Chuck Haralson and Ken Smith were inducted into the Arkansas Tourism Hall of Fame during the 43rd annual Governor’s Conference on Tourism
Mike Huckabee wrote on his political action committee's blog on Monday that journalism is dead. He proclaimed this death because he didn't like the coverage he got a couple of weeks ago for saying that President Obama's health care bill would have dismissed Ted Kennedy to go home and take a pain pill for his brain cancer and just die already.
Of course Obama doesn't have a health care bill of his own. And nothing in any of the principles he has outlined would preclude a patient with a brain tumor from getting whatever surgery and treatment he and his insurer could afford. Nothing in any of the five pending congressional Democratic bills would preclude that either.
Beyond that, there are two main problems with Huckabee's announcement of journalism's death. One is that journalism is vast and hard to define anymore, encompassing bloggers like Huckabee himself to tweeters like Huckabee himself to Fox News Republicans like Huckabee himself to right-wing talk radio bloviators like Huckabee himself.
It's dubious to say that a profession can be dead while it writhes from growing pains in the very frontier of its reinvention. And surely the Huckster was not intending to euthanize his own journalistic self.
The other problem is that, even if journalism were dead, it hardly would have resulted from the fact that journalists reported what Huckabee said. This little flare-up provides an excellent opportunity to follow my column last week on doctors being mad at Obama. It illustrates, as did that affair, that this health care debate has been beset by ill-advised statements and by overly dramatic misunderstandings or mishearings of ill-advised comments.
Again, it got started with an under-performing Obama. He is not nearly so good extemporaneously as he is in a formally prepared address.
He held a town hall meeting on health care in the White House for ABC and answered questions, especially one, quite horribly.
A woman told him about her mother of more than a hundred years of age and how one doctor didn't want to implant a pacemaker in a person of that age.
But the questioner said her mother was filled with joi de vivre. The woman wondered, then, if there could be some consideration given to the human spirit, to the will to live and joy thereof, in making such decisions.
All in the world Obama needed to say in response — and Bill Clinton would have said this in a fraction of a second — was that, of course, we must consider, indeed honor, such spirit. And that God surely blesses this great woman of such accomplished age. And that nothing in the bill would ever dare get between a doctor and his long-lasting patient in that way. And that we're trying to extend health insurance and make it less expensive, not become the physicians ourselves.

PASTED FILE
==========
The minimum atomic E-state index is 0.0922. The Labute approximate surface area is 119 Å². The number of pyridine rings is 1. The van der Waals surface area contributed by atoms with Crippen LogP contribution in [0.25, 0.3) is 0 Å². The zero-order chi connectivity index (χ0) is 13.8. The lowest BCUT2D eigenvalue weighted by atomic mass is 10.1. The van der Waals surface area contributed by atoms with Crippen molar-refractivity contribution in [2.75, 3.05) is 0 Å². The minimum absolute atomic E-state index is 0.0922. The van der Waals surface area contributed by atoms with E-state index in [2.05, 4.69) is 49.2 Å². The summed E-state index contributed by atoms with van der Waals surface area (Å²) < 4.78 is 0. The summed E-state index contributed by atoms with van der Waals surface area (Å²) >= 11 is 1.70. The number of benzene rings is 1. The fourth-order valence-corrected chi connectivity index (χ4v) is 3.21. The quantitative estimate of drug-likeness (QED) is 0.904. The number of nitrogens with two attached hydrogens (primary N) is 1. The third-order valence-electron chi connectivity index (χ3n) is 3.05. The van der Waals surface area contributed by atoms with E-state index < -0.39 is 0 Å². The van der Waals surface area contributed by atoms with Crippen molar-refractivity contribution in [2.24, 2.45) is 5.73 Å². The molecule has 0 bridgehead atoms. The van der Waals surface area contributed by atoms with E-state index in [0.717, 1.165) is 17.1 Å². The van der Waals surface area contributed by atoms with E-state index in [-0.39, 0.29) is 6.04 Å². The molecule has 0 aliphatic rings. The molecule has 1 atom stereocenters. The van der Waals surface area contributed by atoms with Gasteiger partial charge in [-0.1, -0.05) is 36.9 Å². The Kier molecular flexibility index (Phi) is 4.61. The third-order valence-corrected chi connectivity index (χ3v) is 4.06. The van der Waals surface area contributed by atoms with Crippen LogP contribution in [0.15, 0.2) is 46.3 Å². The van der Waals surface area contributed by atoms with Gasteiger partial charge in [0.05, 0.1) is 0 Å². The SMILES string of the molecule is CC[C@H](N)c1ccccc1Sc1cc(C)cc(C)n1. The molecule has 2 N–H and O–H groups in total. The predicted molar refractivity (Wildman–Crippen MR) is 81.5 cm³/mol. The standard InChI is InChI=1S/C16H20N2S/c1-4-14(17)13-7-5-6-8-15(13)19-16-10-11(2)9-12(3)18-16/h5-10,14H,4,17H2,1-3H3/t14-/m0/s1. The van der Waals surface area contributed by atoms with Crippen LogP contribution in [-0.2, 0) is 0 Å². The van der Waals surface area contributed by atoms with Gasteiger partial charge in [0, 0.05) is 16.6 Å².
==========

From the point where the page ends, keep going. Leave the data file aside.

But, instead, Obama went off about we pay for too many needless procedures in our system of medical care. And then, as I quote to my considerable dismay, he said, “Maybe sometimes you're better off not having surgery, but taking the pain killer.”
What he said was absolutely right, though wholly indelicate and ill-advised when the question had to with a life-loving mother of more than a hundred years of age. It might be that your shoulder is a mess of bone spurs, inflammation and frayed tendons. It might be that, if you're, oh, 70 years old, you could get by with a cortisone shot or two to relieve the pain and inflammation. Surgery might be too arduous for you, and, anyway, those kinds of surgical repairs with their strenuous post-operative physical therapies are better-suited for active younger people still wanting to do such things as play tennis or yank a lawnmower rope.
But Obama did not say that old people generally ought to be sent home to take a pain pill and die. Yet the ineptitude with which he said what he said in the context in which the matter arose lent itself to the cynical exploitation of a new-journalist demagogue like Huckabee spouting his glib and irresponsibly simplistic rhetoric.
So for today, as part of my continuing quest for a more tolerant and thoughtful health care debate, I call on Barack Obama to get smarter and for Mike Huckabee to go back to a small Baptist congregation where his simpleton glibness can do less damage.
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